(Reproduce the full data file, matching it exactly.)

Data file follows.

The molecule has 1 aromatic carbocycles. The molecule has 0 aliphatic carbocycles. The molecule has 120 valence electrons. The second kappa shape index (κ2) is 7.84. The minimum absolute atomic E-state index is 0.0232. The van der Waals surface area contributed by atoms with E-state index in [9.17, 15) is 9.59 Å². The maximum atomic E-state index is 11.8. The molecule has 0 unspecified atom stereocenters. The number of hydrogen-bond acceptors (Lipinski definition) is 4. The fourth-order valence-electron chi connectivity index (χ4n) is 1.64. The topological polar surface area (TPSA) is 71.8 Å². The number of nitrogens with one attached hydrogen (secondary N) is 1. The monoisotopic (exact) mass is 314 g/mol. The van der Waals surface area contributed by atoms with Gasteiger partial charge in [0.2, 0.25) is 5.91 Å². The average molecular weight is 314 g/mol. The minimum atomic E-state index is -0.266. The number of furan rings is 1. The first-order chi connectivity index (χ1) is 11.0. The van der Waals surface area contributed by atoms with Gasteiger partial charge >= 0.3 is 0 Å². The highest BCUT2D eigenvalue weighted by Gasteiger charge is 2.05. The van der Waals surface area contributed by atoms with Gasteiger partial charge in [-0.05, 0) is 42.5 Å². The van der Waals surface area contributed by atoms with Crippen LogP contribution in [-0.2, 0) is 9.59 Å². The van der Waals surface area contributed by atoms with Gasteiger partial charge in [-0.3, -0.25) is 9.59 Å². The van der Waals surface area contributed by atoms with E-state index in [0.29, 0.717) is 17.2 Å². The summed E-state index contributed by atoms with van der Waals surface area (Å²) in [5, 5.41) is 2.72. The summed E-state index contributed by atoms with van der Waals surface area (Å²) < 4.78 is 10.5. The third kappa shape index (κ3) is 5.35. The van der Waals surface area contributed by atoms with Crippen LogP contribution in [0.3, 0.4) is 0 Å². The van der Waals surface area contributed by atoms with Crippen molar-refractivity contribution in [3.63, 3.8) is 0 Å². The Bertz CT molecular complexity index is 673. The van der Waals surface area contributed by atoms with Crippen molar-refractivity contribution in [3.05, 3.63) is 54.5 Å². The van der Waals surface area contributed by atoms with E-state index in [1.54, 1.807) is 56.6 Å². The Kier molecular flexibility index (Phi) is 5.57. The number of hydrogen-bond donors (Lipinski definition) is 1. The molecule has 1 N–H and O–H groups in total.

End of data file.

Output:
The molecule has 1 aromatic carbocycles. The molecule has 0 aliphatic carbocycles. The molecule has 120 valence electrons. The second kappa shape index (κ2) is 7.84. The minimum absolute atomic E-state index is 0.0232. The van der Waals surface area contributed by atoms with E-state index in [9.17, 15) is 9.59 Å². The maximum atomic E-state index is 11.8. The molecule has 0 unspecified atom stereocenters. The number of hydrogen-bond acceptors (Lipinski definition) is 4. The fourth-order valence-electron chi connectivity index (χ4n) is 1.64. The topological polar surface area (TPSA) is 71.8 Å². The number of nitrogens with one attached hydrogen (secondary N) is 1. The monoisotopic (exact) mass is 314 g/mol. The van der Waals surface area contributed by atoms with Gasteiger partial charge in [0.2, 0.25) is 5.91 Å². The average molecular weight is 314 g/mol. The minimum atomic E-state index is -0.266. The number of furan rings is 1. The first-order chi connectivity index (χ1) is 11.0. The van der Waals surface area contributed by atoms with Gasteiger partial charge >= 0.3 is 0 Å². The highest BCUT2D eigenvalue weighted by Gasteiger charge is 2.05. The van der Waals surface area contributed by atoms with Gasteiger partial charge in [-0.05, 0) is 42.5 Å². The van der Waals surface area contributed by atoms with Crippen LogP contribution in [-0.2, 0) is 9.59 Å². The van der Waals surface area contributed by atoms with Gasteiger partial charge in [-0.3, -0.25) is 9.59 Å². The van der Waals surface area contributed by atoms with E-state index in [0.29, 0.717) is 17.2 Å². The summed E-state index contributed by atoms with van der Waals surface area (Å²) in [5, 5.41) is 2.72. The summed E-state index contributed by atoms with van der Waals surface area (Å²) < 4.78 is 10.5. The third kappa shape index (κ3) is 5.35. The van der Waals surface area contributed by atoms with Crippen LogP contribution in [0.3, 0.4) is 0 Å². The van der Waals surface area contributed by atoms with Crippen molar-refractivity contribution in [3.63, 3.8) is 0 Å². The Bertz CT molecular complexity index is 673. The van der Waals surface area contributed by atoms with Crippen molar-refractivity contribution in [3.05, 3.63) is 54.5 Å². The van der Waals surface area contributed by atoms with E-state index in [1.54, 1.807) is 56.6 Å². The Kier molecular flexibility index (Phi) is 5.57. The number of hydrogen-bond donors (Lipinski definition) is 1. The molecule has 1 N–H and O–H groups in total.